When I entered the workforce in the early ’90s, Bill Clinton was president, LinkedIn was a decade away, and hiring managers were (slowly) sorting through crisp paper résumés.
The digital revolution upended just about every aspect of our world, hiring included. Last year,nearly 3 milliongraduates entered the American workforce with decidedly digital résumés and high expectations ofauthenticity. Companies will have to mold their cultures, hierarchies, and roles to attract and retain them.
Hiring has changed on the other side of the desk, too. Social media has transformedtalent acquisition, and what we look for in candidates has shifted. In January,Penguin Random Houseknocked education off its pedestal, announcing candidates didn’t need a degree to land a job.
Throughout my career, I’ve seen two traits that separate the A team from the B team: empathy and intellectual curiosity, both of which lie at the core of authenticity.
Empathy promotes positive change
Empathy’s a soft skill, but we’re not talking about warm, fuzzy feelings (though I’m known as a hugger). Teammates who communicatesincerely and authenticallycan navigate thorny situations like Zen masters, and humans whofeel recognizedare more willing to do their part. Onestudyfound that people are more efficient when they see their work’s positive impacts.
We issue a monthly award to employees who deliver “raving fan” service to clients and colleagues. Recipients are recognized for their above-and-beyond client work, but more than that, they’re rewarded for ensuring others’ challenges and concerns are seen, heard, and understood. Empathy is at the heart of great internal and external workplace relationships.
Gauge empathy in job candidates by asking who inspires them, how they worked to cultivate meaningful workplace relationships, and how they might teach you new concepts. I always ask candidates to tell me about a time they failed — it tells me about their sense of self.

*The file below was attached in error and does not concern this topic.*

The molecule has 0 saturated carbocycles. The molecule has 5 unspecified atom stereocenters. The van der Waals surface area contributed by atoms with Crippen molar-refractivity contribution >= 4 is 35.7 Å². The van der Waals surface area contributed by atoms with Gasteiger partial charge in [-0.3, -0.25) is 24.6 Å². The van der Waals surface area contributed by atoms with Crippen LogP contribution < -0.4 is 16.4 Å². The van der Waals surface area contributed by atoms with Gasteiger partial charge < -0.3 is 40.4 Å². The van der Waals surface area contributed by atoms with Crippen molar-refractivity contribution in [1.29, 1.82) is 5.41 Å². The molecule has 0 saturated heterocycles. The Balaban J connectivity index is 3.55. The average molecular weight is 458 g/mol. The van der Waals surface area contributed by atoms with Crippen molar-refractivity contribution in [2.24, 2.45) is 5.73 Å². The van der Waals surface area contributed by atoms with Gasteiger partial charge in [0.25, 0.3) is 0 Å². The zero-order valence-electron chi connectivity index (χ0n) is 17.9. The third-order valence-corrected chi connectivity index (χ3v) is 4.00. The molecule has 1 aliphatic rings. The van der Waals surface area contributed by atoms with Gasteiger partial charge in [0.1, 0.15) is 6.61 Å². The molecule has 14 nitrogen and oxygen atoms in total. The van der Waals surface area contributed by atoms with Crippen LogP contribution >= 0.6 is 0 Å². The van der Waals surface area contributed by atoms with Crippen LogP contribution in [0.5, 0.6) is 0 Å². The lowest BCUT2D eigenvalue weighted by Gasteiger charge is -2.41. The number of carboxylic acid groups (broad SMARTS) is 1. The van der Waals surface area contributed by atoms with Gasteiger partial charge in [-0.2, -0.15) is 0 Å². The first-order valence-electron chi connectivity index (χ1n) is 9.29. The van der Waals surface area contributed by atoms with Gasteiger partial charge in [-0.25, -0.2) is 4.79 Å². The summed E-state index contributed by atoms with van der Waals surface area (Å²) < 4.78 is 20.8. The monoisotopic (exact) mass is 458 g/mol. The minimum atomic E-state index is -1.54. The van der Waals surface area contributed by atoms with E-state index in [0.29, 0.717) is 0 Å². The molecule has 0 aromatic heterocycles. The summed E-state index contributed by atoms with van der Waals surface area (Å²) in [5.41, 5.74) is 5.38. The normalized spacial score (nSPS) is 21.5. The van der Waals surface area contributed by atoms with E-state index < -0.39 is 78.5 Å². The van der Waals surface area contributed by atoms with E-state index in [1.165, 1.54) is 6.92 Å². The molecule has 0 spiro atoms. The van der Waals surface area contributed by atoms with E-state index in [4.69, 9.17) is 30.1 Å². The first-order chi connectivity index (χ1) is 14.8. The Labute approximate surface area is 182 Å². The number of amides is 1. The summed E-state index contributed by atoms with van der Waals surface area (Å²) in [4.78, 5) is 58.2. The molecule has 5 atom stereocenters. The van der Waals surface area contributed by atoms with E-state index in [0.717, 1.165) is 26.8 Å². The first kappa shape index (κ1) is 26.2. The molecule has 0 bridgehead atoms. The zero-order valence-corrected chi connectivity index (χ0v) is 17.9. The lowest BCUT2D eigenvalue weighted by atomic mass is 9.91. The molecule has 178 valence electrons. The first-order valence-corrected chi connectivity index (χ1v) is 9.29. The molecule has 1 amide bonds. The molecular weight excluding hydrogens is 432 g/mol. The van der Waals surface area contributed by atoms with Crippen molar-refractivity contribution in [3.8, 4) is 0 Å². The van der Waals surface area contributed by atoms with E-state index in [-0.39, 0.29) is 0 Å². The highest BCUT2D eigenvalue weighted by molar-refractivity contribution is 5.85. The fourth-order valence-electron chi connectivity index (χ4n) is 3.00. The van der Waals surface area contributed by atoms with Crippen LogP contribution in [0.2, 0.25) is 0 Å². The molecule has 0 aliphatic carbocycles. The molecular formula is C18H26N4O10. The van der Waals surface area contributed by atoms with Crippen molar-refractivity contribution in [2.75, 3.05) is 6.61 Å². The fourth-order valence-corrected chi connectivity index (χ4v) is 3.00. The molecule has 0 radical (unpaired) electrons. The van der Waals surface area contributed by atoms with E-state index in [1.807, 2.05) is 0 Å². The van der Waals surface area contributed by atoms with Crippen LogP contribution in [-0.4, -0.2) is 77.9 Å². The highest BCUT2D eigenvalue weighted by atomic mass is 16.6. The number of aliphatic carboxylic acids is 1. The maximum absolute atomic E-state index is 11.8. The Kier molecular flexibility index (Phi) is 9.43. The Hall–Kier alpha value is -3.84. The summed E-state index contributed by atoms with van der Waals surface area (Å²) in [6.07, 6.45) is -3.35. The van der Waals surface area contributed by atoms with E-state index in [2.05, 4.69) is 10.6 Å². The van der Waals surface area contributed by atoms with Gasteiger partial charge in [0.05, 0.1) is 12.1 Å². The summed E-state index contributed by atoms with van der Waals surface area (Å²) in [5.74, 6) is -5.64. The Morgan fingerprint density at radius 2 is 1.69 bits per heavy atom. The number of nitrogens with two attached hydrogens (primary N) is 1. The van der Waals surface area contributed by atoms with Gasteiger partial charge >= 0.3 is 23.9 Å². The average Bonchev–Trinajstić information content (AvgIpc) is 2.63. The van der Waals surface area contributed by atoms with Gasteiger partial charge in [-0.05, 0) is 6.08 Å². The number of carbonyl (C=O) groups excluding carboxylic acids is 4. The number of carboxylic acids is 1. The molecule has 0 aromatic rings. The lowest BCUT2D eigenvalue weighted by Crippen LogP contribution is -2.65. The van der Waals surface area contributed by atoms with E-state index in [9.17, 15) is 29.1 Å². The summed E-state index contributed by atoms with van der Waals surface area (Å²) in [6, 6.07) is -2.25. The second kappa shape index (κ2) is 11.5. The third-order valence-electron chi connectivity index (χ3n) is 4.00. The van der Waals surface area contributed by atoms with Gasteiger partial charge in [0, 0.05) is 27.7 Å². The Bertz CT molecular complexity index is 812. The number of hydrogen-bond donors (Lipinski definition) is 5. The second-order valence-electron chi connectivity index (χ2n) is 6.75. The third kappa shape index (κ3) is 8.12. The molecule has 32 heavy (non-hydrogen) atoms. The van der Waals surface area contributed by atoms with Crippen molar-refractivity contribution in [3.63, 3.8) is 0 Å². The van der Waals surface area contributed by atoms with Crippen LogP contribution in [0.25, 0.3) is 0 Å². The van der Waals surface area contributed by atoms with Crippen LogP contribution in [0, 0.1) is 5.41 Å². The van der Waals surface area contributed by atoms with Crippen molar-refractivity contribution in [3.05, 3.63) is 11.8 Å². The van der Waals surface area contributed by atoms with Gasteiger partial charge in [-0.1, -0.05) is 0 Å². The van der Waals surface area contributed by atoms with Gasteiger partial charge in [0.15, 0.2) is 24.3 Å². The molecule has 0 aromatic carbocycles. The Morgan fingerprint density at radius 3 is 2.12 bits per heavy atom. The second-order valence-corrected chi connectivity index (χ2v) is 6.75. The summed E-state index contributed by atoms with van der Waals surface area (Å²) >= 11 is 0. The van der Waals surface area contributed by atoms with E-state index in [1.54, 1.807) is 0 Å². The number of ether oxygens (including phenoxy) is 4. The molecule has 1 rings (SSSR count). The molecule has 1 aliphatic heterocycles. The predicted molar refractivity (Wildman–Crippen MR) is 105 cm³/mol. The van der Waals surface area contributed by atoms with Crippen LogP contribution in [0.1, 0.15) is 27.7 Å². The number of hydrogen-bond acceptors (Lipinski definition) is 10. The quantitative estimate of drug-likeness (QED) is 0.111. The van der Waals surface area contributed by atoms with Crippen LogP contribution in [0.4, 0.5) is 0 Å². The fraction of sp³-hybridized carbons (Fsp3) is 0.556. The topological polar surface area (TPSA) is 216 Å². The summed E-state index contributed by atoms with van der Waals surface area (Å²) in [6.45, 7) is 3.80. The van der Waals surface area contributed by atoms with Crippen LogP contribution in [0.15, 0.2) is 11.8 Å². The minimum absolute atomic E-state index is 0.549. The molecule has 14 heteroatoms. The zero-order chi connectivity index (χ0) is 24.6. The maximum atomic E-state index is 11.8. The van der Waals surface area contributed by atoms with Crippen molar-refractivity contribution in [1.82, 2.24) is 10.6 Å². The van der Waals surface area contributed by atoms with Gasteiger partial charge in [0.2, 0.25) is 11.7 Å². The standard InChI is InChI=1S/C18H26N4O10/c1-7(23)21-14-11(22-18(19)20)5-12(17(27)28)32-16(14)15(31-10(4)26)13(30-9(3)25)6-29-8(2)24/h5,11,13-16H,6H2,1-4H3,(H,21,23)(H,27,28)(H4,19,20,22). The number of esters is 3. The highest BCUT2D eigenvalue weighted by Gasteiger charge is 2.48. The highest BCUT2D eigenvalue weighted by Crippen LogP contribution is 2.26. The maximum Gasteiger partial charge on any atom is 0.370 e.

Keep your eyes peeled for change agents who are motivated but also prioritize work-life balance. People who know how to achieve without sacrificing their well-being are usually empathetic and emotionally intelligent.
Curiosity keeps your company alive
I was privileged to meet the first female chief technology officer of the U.S., Megan Smith. She runs the highest office in the nation for technology — a male-dominated field — as a married gay woman. She’s knocked down more than a few barriers. When I asked her what trait contributed most to her success, she replied, “Intellectual curiosity.”
In a rapidly changing environment, intellectual curiosity is integral to success. Curious people aren’t gratified by punching the clock; they’reinterestedin what the company is doing and how to do it better.
An inquisitive team holds powerful collective knowledge, creates innovative products, and generates interesting solutions. As the pace of business accelerates, building an intellectually curious team will future-proof your company.
Gauge curiosity by asking candidates to describe how they’ve taught themselves new skills. One candidate said she was taking marketing courses in between jobs; another learned a foreign language at night school. Honing skills on the side screams “curious” and “motivated.”
I often ask how candidates would get up to speed in the first 90 days. One candidate surprised me when she flipped my question around, asking me to define “success.” Her inquiry indicated deep curiosity and interest. Bottom line: Candidates who don’t ask questions don’t get an offer.
Creating human connections both inside and outside your company is critical; empathy makes that possible. As empathy creates cohesive teams, curiosity drives those teams to explore new solutions, leading to innovation. In this business climate, it’s worth it to dig for empathetic, intellectually curious hires.